Artists from 37 different countries participated over the five weeks of the programme. Tell us a bit about some of the people (preferably the crazy ones!) you connected with and the interesting things you discovered about music and life from them?
Cornelius SA: Before I went to Berlin I met Erika on Instagram and she introduced me to Benjamin, this cool, funny, bright young man from Sao Paula, Brazil who’s was also participating.
Everyone had that crazy character in them, but Benja was just too special, very young and energetic, always happy and creative. [[laughs]]
Everybody liked Benja. Oooh my gosh! [laughs]
It was just matter of knowing everybody and finding those you vibe with.
I worked in studio with Nick, Yakamoto, Svetla, Elizabeth, Akemi…and sometimes I’d go jam with Anna Vs June, Anxo, Maqueta in the live instrument/studio room.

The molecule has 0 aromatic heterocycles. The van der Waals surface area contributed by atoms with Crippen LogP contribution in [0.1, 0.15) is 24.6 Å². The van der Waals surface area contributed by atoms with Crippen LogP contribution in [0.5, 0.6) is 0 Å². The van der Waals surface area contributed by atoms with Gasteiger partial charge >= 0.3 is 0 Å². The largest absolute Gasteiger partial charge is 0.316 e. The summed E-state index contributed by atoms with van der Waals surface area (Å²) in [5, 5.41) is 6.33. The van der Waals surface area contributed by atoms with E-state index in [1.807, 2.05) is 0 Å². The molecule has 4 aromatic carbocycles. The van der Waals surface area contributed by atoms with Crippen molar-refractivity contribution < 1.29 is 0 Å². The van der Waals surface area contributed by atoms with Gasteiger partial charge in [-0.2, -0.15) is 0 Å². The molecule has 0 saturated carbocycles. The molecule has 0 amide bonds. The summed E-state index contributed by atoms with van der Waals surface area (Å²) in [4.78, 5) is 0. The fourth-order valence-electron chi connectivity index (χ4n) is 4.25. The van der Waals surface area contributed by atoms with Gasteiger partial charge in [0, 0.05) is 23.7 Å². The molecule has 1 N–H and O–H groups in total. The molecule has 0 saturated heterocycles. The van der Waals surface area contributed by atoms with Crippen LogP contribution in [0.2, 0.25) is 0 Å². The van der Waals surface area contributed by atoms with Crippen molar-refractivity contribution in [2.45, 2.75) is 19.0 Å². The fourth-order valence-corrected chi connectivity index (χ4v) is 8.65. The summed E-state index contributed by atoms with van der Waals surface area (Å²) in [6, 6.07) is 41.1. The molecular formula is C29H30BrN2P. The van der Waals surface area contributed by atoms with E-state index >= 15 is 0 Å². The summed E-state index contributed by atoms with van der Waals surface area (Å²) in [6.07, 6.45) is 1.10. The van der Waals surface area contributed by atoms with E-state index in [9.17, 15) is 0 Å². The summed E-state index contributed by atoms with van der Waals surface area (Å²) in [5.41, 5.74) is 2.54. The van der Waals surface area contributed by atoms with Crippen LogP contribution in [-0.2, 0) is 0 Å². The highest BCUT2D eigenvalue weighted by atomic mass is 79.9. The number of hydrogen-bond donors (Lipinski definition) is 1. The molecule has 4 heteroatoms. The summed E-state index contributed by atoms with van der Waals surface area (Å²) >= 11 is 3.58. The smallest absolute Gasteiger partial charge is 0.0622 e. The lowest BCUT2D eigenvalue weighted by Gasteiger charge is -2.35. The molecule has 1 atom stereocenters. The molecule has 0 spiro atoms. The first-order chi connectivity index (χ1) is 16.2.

It was fun playing the bass and sometimes keys, Anxo would do drums in the other room and Maqueta would do marimba and the sound that came out was so different from what we make individually.
It’s very important to collaborate and learn other strange formats of making sound.
Well everything was recorded on a phone, since there was so much to do in a day [laughs]
RBMA was another thing!
...at the same time RBMA is not all work and no play! Concerts and club nights are also part of the programme. What’s the vibe like in Berlin?
Cornelius SA: Berlin is open to anything.
The people are very open minded, always keen to learning new things and supportive.
It doesn’t matter if its up or down-tempo, mid or off, the passion for sound and noise is so real.
An off-key can mean so many things to somebody, so is distortion, noise and ambience.